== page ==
on John 5 :19
The Son can do nothing of himself - Because of his inseparable union with the Father: nor can the Father do any thing of himself, because of his infinite unity with the Son.
What things soever he doeth, these also doeth the Son - God does nothing but what Christ does. What God does is the work of God, and proper to no creature - Jesus does whatsoever God does, and therefore is no created being. The Son can do nothing but what he sees the Father do: now, any intelligent creature may do what God cannot do: he may err - he may sin. If Jesus can do nothing but what God does, then he is no creature - he can neither sin nor err, nor act imperfectly. The conclusion from our Lord's argument is: If I have broken the Sabbath, so has God also; for I can do nothing but what I see him doing. He is ever governing and preserving; I am ever employed in saving.
on John 5 :19
The Son can do nothing of himself - Jesus, having stated the extent of his authority, proceeds here to show its "source and nature," and to prove to them that what he had said was true. The first explanation which he gives is in these words: "The Son" - whom he had just impliedly affirmed to be equal with God - did nothing "of himself;" that is, nothing without the appointment of the Father; nothing contrary to the Father, as he immediately explains it. When it is said that he can "do nothing" of himself, it is meant that such is the union subsisting between the Father and the Son that he can do nothing "independently" or separate from the Father. Such is the nature of this union that he can do nothing which has not the concurrence of the Father, and which he does not command. In all things he must, from the necessity of his nature, act in accordance with the nature and will of God. Such is the intimacy of the union, that the fact that "he" does anything is proof that it is by the concurring agency of God. There is no separate action - no separate existence; but, alike in being and in action, there is the most perfect oneness between him and the Father. Compare John 10:30; John 17:21.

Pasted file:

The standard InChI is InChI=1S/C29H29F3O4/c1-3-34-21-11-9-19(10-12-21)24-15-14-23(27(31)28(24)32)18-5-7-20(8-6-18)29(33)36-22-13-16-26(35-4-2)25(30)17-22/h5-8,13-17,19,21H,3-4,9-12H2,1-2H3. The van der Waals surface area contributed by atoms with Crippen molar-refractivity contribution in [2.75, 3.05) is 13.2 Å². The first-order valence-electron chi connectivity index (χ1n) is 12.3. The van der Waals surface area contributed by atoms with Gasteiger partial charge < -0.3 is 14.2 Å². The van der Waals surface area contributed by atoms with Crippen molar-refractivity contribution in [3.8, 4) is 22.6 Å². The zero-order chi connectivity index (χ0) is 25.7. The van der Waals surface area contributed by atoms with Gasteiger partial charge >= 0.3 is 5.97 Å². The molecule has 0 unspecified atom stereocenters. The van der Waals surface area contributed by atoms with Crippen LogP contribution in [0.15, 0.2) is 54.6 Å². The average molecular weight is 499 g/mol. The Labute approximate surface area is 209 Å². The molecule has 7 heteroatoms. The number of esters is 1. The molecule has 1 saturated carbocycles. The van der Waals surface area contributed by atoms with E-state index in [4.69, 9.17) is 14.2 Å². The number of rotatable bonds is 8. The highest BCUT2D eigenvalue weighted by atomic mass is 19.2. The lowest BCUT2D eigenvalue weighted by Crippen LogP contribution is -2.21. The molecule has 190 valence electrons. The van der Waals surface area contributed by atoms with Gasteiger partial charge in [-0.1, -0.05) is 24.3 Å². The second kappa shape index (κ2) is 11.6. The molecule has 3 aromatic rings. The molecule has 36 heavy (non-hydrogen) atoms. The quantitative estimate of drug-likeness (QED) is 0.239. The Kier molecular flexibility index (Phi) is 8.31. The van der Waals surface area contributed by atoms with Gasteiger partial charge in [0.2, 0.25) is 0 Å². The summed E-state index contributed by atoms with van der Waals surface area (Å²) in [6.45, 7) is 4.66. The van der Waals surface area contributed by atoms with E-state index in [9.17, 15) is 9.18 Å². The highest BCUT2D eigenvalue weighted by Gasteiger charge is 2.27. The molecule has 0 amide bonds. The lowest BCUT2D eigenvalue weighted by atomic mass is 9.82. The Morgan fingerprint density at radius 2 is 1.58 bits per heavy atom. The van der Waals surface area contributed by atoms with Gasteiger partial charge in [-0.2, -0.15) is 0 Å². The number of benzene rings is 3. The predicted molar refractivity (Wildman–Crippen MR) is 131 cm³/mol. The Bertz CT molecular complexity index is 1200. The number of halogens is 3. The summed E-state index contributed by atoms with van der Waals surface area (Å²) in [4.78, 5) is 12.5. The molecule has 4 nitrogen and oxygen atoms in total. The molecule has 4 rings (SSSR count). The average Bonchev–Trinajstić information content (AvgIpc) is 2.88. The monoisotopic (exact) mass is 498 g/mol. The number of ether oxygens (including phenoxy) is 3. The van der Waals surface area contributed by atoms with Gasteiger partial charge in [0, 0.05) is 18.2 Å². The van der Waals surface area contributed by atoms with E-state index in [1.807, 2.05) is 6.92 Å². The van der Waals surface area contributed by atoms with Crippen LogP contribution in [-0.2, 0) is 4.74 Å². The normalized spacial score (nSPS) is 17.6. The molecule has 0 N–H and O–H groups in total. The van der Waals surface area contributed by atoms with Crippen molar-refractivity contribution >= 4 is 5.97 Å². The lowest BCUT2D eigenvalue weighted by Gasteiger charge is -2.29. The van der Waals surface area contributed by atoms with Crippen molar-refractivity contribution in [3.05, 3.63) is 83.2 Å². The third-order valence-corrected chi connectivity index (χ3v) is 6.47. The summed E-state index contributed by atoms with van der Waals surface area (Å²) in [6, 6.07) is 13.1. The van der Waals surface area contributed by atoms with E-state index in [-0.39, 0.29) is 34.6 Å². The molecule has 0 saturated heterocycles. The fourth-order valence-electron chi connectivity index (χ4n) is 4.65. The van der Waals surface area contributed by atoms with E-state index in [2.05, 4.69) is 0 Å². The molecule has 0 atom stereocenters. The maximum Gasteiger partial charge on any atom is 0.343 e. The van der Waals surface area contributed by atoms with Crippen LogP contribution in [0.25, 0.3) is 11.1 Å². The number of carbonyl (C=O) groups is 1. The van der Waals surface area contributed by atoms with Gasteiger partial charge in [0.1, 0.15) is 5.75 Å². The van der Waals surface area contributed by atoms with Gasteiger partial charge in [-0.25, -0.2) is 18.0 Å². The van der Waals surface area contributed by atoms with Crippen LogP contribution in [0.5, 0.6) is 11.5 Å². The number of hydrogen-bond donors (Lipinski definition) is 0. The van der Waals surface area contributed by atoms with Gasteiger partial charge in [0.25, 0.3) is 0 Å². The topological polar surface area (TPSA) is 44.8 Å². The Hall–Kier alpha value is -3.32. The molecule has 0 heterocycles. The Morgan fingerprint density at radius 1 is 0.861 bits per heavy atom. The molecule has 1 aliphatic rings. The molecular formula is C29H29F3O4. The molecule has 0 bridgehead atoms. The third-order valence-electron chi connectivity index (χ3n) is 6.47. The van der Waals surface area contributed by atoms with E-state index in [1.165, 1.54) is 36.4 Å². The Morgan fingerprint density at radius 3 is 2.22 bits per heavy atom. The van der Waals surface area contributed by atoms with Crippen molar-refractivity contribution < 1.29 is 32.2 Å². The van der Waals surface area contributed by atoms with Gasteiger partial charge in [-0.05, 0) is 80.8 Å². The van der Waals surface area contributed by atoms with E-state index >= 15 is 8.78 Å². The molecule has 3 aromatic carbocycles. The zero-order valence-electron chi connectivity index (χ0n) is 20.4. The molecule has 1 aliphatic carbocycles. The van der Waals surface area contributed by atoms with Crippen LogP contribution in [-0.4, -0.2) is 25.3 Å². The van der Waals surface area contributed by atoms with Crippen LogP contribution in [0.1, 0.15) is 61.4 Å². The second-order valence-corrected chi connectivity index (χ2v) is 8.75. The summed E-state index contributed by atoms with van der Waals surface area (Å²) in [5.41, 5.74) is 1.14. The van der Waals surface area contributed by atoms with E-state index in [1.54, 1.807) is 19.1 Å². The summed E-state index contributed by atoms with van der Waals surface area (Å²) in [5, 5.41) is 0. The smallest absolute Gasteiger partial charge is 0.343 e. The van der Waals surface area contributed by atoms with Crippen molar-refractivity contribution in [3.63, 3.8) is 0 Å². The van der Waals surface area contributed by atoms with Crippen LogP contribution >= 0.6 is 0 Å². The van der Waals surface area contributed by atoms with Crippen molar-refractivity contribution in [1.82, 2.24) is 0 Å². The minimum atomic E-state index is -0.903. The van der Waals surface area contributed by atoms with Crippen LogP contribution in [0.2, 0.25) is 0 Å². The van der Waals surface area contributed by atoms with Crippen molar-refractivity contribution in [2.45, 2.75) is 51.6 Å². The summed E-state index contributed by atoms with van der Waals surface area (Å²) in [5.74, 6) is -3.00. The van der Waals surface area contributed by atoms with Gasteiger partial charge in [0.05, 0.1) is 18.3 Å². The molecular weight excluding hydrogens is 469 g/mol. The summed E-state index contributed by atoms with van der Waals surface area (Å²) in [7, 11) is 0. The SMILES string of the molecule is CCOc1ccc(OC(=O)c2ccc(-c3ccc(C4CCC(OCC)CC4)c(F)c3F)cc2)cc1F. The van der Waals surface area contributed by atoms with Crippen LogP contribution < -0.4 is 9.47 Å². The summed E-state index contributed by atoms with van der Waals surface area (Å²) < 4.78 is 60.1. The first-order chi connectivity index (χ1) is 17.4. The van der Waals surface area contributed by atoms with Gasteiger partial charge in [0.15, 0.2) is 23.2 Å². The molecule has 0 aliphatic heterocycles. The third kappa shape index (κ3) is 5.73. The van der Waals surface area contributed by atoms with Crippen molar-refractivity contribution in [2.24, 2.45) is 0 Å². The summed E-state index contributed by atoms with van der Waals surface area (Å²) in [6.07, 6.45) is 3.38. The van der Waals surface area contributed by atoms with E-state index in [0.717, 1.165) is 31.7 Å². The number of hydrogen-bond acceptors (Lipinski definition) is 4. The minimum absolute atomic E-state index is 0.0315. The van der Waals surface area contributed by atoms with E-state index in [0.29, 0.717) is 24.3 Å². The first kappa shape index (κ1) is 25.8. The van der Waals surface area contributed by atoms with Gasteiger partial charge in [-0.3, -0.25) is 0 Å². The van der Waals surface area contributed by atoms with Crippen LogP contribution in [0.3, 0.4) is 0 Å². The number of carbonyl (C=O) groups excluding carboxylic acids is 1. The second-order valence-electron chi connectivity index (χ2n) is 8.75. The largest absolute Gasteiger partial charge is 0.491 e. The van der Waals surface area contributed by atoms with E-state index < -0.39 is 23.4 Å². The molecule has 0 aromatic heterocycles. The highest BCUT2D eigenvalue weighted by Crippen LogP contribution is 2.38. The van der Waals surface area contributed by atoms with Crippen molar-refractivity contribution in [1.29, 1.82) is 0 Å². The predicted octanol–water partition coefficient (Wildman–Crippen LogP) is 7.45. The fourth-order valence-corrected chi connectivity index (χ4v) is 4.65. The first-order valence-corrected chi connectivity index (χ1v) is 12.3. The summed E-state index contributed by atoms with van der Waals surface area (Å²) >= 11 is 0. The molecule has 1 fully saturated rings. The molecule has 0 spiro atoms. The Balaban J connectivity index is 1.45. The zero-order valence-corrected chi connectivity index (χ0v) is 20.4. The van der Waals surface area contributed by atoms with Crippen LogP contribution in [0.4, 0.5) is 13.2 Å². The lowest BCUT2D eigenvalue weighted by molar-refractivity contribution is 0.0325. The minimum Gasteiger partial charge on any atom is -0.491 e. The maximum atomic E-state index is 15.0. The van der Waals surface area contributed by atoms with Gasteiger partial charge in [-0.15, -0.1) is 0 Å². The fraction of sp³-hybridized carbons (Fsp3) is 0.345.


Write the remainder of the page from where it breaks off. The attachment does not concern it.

What he seeth the Father do - In the works of creation and providence, in making laws, and in the government of the universe. There is a special force in the word "seeth" here. No person can see God acting in his works; but the word here implies that the Son sees him act, as we see our fellow-men act, and that he has a knowledge of him, therefore, which no mere mortal could possess.
What things soever - In the works of creation and of providence, and in the government of the worlds. The word is without limit - all that the Father does the Son likewise does. This is as high an assertion as possible of his being "equal" with God. If one does "all" that another does or can do, then there must be equality. If the Son does all that the Father does, then, like him, he must be almighty, omniscient, omnipresent, and infinite in every perfection; or, in other words, he must be God. If he had "this" power, then he had authority, also, to do on the Sabbath day what God did.
on John 5 :19
5:19 The Son can do nothing of himself - This is not his imperfection, but his glory, resulting from his eternal, intimate, indissoluble unity with the Father. Hence it is absolutely impossible, that the Son should judge, will, testify, or teach any thing without the Father, John 5:30, and c; John 6:38; John 7:16; or that he should be known or believed on, separately from the Father. And he here defends his doing good every day, without intermission, by the example of his Father, from which he cannot depart: these doth the Son likewise - All these, and only these; seeing he and the Father are one.